NATO's military commander says the alliance must reconsider its force positioning and readiness because of Russia's annexation of Ukraine's Crimea region.
U.S. Air Force General Philip Breedlove says that for more than a decade the United States and its allies have viewed Russia as a partner.
"And NATO has taken decisions in force structure, force readiness and force positioning based on that, that Russia would be a partner. Right now, Russia is acting like anything but a partner," he said. "So we will need to revisit those decisions."
In recent months, he says, NATO saw Russia mass troops along the border of Ukraine and forcibly annex Crimea. That means the alliance will have to adapt.
"That changes the way we do the business. So we are now reevaluating how we do these things as it relates to force readiness, responsiveness and positioning," he said.
The general spoke Thursday with VOA journalist Henry Ridgwell, following events to mark the 70th anniversary of the Allied D-Day invasion of France in World War II.
Breedlove says that as the NATO military commander, he has been asked to develop "reassurance measures" to help shore up military readiness and cooperation with the Baltic nations and Poland. Those NATO states border Russia and are concerned that Moscow might try assert claims to their territory.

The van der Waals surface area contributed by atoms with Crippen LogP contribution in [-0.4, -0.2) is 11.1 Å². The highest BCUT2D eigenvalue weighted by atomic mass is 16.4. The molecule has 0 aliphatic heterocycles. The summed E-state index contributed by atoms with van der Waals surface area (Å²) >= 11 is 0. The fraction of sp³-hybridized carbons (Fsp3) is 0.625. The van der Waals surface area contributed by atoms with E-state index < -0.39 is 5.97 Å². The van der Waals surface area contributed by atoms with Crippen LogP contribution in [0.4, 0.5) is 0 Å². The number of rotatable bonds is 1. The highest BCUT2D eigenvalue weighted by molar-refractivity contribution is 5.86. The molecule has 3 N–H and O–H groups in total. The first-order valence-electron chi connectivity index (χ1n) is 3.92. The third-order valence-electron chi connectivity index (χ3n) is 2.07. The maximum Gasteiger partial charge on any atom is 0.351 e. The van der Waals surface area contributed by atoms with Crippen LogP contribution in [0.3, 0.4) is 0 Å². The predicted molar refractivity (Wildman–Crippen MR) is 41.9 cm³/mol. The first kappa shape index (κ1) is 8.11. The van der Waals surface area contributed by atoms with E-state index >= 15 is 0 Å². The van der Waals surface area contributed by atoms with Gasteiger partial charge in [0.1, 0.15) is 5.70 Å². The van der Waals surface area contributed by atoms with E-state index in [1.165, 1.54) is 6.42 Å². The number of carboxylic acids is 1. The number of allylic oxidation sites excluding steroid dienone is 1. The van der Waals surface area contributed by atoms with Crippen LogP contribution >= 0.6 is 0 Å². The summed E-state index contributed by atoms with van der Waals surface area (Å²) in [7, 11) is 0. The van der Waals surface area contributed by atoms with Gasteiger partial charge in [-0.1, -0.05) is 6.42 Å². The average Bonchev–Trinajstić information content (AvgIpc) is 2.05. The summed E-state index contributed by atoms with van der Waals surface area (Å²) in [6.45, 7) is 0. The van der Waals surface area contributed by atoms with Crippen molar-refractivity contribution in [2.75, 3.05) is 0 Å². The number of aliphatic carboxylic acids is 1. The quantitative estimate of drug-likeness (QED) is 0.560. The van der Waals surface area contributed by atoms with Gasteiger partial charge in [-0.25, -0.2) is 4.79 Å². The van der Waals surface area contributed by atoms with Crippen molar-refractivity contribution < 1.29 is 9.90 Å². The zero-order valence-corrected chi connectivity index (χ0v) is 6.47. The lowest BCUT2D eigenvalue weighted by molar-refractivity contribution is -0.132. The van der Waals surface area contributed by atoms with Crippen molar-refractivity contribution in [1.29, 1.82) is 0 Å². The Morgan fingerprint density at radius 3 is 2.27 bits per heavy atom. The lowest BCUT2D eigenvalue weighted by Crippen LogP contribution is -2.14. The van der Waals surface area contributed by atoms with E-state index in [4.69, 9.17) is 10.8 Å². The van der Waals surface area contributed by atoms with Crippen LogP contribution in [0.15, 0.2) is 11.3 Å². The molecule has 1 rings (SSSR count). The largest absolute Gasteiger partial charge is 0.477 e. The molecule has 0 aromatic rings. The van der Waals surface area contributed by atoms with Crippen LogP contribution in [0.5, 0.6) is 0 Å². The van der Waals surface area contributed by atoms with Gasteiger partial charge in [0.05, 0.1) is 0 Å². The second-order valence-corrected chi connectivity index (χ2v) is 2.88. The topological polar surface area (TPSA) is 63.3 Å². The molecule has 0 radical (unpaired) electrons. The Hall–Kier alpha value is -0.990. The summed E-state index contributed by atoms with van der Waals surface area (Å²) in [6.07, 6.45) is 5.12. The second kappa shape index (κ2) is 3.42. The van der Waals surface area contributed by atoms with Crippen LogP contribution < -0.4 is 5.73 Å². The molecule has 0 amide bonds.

"We have a robust response, a very fast, dramatic response of our air forces forward to pick up air policing and air defense," he said. "We now have a strong showing and a very sustainable force posture on the maritime. And during the recent defense ministerial which I just returned from literally yesterday, pledges by many nations for good, strong, land presence in a temporary or exercise fashion."
Those programs will continue throughout this year, and Breedlove says, NATO leaders may decide to extend them at their summit in September.
He says NATO is engaging with Ukrainian officials, to help build its defense capacity. But he said it is not up to NATO to bring nations into the alliance. Countries must ask for that, and meet conditions to join. And he says, NATO understands that Russia would see membership for Ukraine as a "step toward Russia" for the alliance.
The general also spoke of the ceremonies on Thursday and Friday to mark the June 6, 1944 D-Day landings - when tens of thousands of Allied troops stormed the Normandy beaches. With the surviving veterans now in their 80s and 90s, the general says it is crucial for the memories of that war be passed on.
And he says he will never forget the 92-year-old veteran of the landing who marched alongside him, with NATO troops, in commemoration ceremonies.
"When we started marching, he was focused on the soldiers in front of them, his fingers were curled, his cadence was perfect and he was matching their marching and it was a great source of pride to him," he said. "How do you share that with people if you don’t get to walk alongside someone like that?"
Other NATO ceremonies Thursday and Friday brought together the nations that defeated Nazi Germany in World War II. Among the dignitaries attending were U.S. President Barack Obama, and Russian President Vladimir Putin.